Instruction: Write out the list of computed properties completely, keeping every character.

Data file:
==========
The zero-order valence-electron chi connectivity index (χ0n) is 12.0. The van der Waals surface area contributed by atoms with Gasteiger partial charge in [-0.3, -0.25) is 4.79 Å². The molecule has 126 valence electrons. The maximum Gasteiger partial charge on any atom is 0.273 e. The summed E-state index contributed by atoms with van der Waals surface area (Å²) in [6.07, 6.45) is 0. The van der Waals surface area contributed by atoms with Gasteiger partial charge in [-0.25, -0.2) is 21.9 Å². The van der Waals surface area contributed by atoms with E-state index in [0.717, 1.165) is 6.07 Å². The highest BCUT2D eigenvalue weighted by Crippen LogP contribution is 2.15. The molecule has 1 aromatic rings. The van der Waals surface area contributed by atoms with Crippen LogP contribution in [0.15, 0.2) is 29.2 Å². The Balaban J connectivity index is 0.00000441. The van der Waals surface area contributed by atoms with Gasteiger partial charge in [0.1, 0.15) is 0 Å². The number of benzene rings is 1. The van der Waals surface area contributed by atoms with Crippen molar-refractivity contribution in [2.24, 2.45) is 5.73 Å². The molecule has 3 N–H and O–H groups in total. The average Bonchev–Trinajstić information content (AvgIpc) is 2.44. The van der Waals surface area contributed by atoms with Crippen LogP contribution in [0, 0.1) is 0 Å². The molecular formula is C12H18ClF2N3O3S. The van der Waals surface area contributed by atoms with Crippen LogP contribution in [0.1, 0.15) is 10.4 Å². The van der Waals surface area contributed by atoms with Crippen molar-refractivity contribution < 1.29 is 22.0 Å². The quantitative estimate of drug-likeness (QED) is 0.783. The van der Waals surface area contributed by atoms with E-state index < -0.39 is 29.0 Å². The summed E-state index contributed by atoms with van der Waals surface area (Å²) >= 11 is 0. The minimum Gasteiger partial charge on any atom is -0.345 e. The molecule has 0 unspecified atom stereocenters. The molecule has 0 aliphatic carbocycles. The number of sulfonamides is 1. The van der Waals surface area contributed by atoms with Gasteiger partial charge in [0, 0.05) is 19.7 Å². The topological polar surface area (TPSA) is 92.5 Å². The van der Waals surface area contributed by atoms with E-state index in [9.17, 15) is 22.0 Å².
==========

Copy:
The zero-order valence-electron chi connectivity index (χ0n) is 12.0. The van der Waals surface area contributed by atoms with Gasteiger partial charge in [-0.3, -0.25) is 4.79 Å². The molecule has 126 valence electrons. The maximum Gasteiger partial charge on any atom is 0.273 e. The summed E-state index contributed by atoms with van der Waals surface area (Å²) in [6.07, 6.45) is 0. The van der Waals surface area contributed by atoms with Gasteiger partial charge in [-0.25, -0.2) is 21.9 Å². The van der Waals surface area contributed by atoms with E-state index in [0.717, 1.165) is 6.07 Å². The highest BCUT2D eigenvalue weighted by Crippen LogP contribution is 2.15. The molecule has 1 aromatic rings. The van der Waals surface area contributed by atoms with Crippen LogP contribution in [0.15, 0.2) is 29.2 Å². The Balaban J connectivity index is 0.00000441. The van der Waals surface area contributed by atoms with Gasteiger partial charge in [0.1, 0.15) is 0 Å². The number of benzene rings is 1. The van der Waals surface area contributed by atoms with Crippen molar-refractivity contribution in [2.24, 2.45) is 5.73 Å². The molecule has 3 N–H and O–H groups in total. The average Bonchev–Trinajstić information content (AvgIpc) is 2.44. The van der Waals surface area contributed by atoms with Crippen LogP contribution in [0, 0.1) is 0 Å². The molecular formula is C12H18ClF2N3O3S. The van der Waals surface area contributed by atoms with Crippen LogP contribution in [0.1, 0.15) is 10.4 Å². The van der Waals surface area contributed by atoms with Crippen molar-refractivity contribution < 1.29 is 22.0 Å². The quantitative estimate of drug-likeness (QED) is 0.783. The van der Waals surface area contributed by atoms with E-state index < -0.39 is 29.0 Å². The summed E-state index contributed by atoms with van der Waals surface area (Å²) >= 11 is 0. The minimum Gasteiger partial charge on any atom is -0.345 e. The molecule has 0 unspecified atom stereocenters. The molecule has 0 aliphatic carbocycles. The number of sulfonamides is 1. The van der Waals surface area contributed by atoms with Gasteiger partial charge in [0, 0.05) is 19.7 Å². The topological polar surface area (TPSA) is 92.5 Å². The van der Waals surface area contributed by atoms with E-state index in [9.17, 15) is 22.0 Å².